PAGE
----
Sometimes I see a film where I wonder if there was anyone that film passed through in the journey from set to screening that had even the most remote knowledge of typography. If you’re going through the pain and torture of creating a film (I know that pain and torture, I make films myself), it’s not that much more difficult to dedicate a little extra effort to the credits. Simply inserting whatever font in Final Cut works is really just half-assing it. Let’s be honest. So, yes, I can be a bit of a typography geek, but there really are some basic typographical rules that one should adhere to:
1. Avoid fonts that any person with a basic knowledge of Microsoft Word can name: Courier, Arial, Times Roman, several others, and of course, Comic Sans. The use of Comic Sans in film credits is kind of like capital punishment in the mind of a liberal: acceptable under no circumstances, ever. Ever. Helvetica presents a mixed bag. Some love it, some hate it. There’s even a documentary to that effect. I, personally, can’t see it without thinking of Douglas Coupland. Without recapitulating the utter horror of Comic Sans (there is even an entire website devoted to its banishment), the simple reason not to use these fonts is that they undermine any credibility you were hoping to achieve. It’s a similar experience to when I was watching Battlestar Galactica and recognized the market in Caprica City as the main courtyard of my university. If you see a font and think “Hm, Papyrus,” it instantly snaps your belief that was already suspended so thinly. It’s like a seeing a boom mike hanging from the ceiling. It breaks the verisimilitude (*gasp* there’s that word again!). The only situation in which you would want to use one of these fonts is if this reaction is exactly what you are going for; if you are aiming for that golden bough of irony, passing off an in-joke,or smothering yourself in self-reflexivity. Even then, Comic Sans is still, never, ever, ever acceptable. Even as a punishment for high treason.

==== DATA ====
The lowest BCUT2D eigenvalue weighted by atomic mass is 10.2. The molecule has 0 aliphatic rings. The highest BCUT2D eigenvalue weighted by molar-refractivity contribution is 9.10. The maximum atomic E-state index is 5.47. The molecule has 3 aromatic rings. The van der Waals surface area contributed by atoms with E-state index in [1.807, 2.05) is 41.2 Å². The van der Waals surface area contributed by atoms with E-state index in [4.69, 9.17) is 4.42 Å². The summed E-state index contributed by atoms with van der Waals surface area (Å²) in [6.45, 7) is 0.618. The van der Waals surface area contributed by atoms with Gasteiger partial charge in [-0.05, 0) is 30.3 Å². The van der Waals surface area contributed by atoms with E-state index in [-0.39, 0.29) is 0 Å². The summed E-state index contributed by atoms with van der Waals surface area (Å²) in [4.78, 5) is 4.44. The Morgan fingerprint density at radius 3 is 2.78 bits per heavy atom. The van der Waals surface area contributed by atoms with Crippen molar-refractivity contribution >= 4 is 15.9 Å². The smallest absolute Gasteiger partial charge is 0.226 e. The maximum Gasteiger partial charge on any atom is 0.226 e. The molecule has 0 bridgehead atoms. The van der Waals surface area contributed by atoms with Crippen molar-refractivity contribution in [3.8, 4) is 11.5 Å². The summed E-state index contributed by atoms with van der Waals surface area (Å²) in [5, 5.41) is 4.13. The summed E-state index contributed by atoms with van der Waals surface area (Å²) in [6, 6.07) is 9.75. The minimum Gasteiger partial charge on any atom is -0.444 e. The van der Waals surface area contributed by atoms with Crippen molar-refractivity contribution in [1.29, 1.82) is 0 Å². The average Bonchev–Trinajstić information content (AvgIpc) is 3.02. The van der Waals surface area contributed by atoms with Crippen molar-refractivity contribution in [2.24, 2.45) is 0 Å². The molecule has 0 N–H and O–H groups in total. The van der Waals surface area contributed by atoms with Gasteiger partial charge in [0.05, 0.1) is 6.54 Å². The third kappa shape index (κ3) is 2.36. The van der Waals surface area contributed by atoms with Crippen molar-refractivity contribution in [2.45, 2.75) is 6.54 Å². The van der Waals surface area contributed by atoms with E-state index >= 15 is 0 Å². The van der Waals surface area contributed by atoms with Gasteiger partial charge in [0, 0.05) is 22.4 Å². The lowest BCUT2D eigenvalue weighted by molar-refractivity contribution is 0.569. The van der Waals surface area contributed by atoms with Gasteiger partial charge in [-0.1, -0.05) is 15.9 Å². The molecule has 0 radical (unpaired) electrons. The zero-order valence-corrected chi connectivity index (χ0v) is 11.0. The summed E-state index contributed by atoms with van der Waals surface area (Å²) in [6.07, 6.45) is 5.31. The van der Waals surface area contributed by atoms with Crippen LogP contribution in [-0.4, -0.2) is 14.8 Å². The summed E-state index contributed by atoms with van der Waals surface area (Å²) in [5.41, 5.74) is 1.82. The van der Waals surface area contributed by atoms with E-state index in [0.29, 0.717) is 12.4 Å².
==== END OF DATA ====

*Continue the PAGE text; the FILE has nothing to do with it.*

2. Avoid handwriting fonts, or even handwritten credits unless you’re okay with your film garnering the label “Hipster Wet Dream”: In the not-so-distant past, handwritten credits were acceptable, quirky even. Cute. Then, along came a film which ruined it for everyone. I’m speaking, of course, about Juno. Personally, I liked Juno, but then I saw it way back when it was only playing in one art house theatre, before the Oscar hype, before the inevitable backlash. (I liked Slumdog Millionaire, too.) The thing I didn’t really like about Juno was the opening credits. I thought they were rather pretentious and totally unnecessary; as if Jason Reitman had a friend who had been bugging him for years, “Can me animate some credits? Please, please, PLEASE?!” until Reitman finally gave in just for the sake of peace. Not to say that only Juno is to blame, but now any handwritten credits instantly scream “HIPSTER! LALALA LOOK AT ME, I’M SO EDGY AND COOL!” It’s a shame, because there are instances when handwritten credits really work well; when they aren’t pretentious, but are sweet and… *ahem* wild. I’m thinking, of course, of Where the Wild Things Are. In Spike Jonze’s latest (and, I think, his masterpiece), the handwritten credits work because they are used so sparingly. They are of the subtle type, rather than the bright day-glo variety . They underscore Max’s childlike subversiveness. They connect the audience to both the innocence and the wildness of childhood without slapping you across the face with the typographical equivalent of a giant fish.